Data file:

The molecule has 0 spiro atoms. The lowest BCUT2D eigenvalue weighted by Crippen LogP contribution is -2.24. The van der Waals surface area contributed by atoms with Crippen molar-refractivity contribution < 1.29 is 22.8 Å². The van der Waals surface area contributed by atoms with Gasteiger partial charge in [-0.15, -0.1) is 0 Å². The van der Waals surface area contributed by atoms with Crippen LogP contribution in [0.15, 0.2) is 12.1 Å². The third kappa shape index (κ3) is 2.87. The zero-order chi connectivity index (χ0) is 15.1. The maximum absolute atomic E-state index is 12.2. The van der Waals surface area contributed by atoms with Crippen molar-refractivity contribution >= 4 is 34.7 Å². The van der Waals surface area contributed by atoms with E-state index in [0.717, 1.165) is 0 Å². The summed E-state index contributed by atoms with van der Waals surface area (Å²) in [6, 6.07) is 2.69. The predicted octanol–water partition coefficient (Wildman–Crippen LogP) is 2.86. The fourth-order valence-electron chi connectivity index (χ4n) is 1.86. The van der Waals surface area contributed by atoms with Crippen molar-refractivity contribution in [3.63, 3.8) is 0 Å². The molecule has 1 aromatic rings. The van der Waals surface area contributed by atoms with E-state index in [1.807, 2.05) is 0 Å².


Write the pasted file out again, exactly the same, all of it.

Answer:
The molecule has 0 spiro atoms. The lowest BCUT2D eigenvalue weighted by Crippen LogP contribution is -2.24. The van der Waals surface area contributed by atoms with Crippen molar-refractivity contribution < 1.29 is 22.8 Å². The van der Waals surface area contributed by atoms with Gasteiger partial charge in [-0.15, -0.1) is 0 Å². The van der Waals surface area contributed by atoms with Crippen LogP contribution in [0.15, 0.2) is 12.1 Å². The third kappa shape index (κ3) is 2.87. The zero-order chi connectivity index (χ0) is 15.1. The maximum absolute atomic E-state index is 12.2. The van der Waals surface area contributed by atoms with Crippen molar-refractivity contribution >= 4 is 34.7 Å². The van der Waals surface area contributed by atoms with E-state index in [0.717, 1.165) is 0 Å². The summed E-state index contributed by atoms with van der Waals surface area (Å²) in [6, 6.07) is 2.69. The predicted octanol–water partition coefficient (Wildman–Crippen LogP) is 2.86. The fourth-order valence-electron chi connectivity index (χ4n) is 1.86. The van der Waals surface area contributed by atoms with Crippen molar-refractivity contribution in [3.63, 3.8) is 0 Å². The molecule has 1 aromatic rings. The van der Waals surface area contributed by atoms with E-state index in [1.807, 2.05) is 0 Å².